The Grand Court has struck down attempts by government to collect hundreds of thousands of dollars in extra business licensing fees from the territory’s major accounting firms, ruling that such efforts were unlawful.

The case stems from a dispute between government and the accounting firms over the meaning of the Trade and Business Licensing Law (2007 Revision), which includes a schedule of fees. The schedule of fees included a “per firm” fee based on the size of an accounting firm – ranging from $20,000 for a firm with six to 10 accountants to $400,000 for a firm with 51 or more accountants – as well as a “per professional” fee of $2,000 for each accountant a firm employs.

The accounting firms – BDO Cayman, Deloitte and Touche, Ernst & Young, KPMG and PwC – argued at a judicial review hearing last June that only the per firm fee should apply, while government argued that both fees should apply.

Based on the more than 1,110 accountants registered in Cayman, government’s interpretation of the legislation would have cost the major firms hundreds of thousands of dollars in extra fees.

According to the Grand Court judgment, the accounting firms argued if the government wished to impose two sets of fees on accountancy firms, the law should have said so in clear and unequivocal words.

The firms also argued that two sets of fees would amount to unfair double taxation, which other types of businesses are not subject to.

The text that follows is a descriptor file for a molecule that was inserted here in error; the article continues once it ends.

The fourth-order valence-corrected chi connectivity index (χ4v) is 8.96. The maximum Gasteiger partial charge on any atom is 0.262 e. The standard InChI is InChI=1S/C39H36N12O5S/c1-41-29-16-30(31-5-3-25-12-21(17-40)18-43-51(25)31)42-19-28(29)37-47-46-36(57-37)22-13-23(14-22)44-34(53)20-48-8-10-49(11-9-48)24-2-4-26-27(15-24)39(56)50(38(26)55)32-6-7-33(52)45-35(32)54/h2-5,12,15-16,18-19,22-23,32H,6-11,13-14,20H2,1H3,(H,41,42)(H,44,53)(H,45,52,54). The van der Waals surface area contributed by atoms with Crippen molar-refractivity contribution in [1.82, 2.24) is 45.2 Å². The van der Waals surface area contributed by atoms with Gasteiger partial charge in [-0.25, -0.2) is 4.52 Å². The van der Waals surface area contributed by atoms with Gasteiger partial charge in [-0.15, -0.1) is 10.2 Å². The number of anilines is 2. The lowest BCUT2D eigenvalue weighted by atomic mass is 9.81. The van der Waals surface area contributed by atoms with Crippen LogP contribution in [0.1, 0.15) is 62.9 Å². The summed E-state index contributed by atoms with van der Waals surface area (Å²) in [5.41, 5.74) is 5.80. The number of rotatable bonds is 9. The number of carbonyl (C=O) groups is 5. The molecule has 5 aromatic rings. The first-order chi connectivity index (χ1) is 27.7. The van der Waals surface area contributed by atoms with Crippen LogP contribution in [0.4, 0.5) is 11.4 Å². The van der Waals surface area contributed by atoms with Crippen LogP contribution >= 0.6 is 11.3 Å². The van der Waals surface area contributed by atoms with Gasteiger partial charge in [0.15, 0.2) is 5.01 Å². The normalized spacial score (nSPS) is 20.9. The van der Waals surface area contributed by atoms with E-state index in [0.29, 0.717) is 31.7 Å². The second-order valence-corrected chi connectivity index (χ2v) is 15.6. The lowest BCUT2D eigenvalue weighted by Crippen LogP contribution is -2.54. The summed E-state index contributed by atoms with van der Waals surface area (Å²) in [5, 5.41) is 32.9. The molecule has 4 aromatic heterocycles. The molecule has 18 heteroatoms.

Moreover, government amended the legislation in 2014 to make it clear that the firms have to pay both fees, the firms argued. If the law already required the firms to pay both fees, then government would not have had to amend the wording of the legislation, they argued.

Government, for its part, argued that it was the intent of policymakers for both fees to apply when the law was updated. Government’s evidence included an affidavit from Financial Secretary Kenneth Jefferson, who was assistant financial secretary at the time the fees were being updated in 2001.

“What I am clear about is that the per firm fee was intended to be an additional source of revenue for the government, to be paid on top of the existing per professional fee,” Mr. Jefferson’s affidavit states, according to the judgement. “At no time did we calculate the loss of revenue that would have resulted from the abolition of the per professional fee.”

Government also argued that other types of businesses, such as architects, are subject to two sets of fees.

Justice Ingrid Mangatal sided with the accounting firms, stating in her judgment that “it would be surprising, arbitrary and illogical” for the firms to have to pay two sets of fees.

“It is my judgment that it was the legislative intention to charge the Accountancy Firms … only one fee for their trade or business, and that it was the Per Firm Fee,” she said in her written judgment.

Ms. Mangatal declared that the firms are not required to pay the per firm fees that government was attempting to collect before the new legislation was enacted. However, she declined to make a ruling on whether government should refund potential overpayments.


  1. This double dipping on accounting firms is a drop in the ocean compared to the savings Government would make if it had the gumption to insist all it’s employees have private medical insurance nd pay their own premiums.

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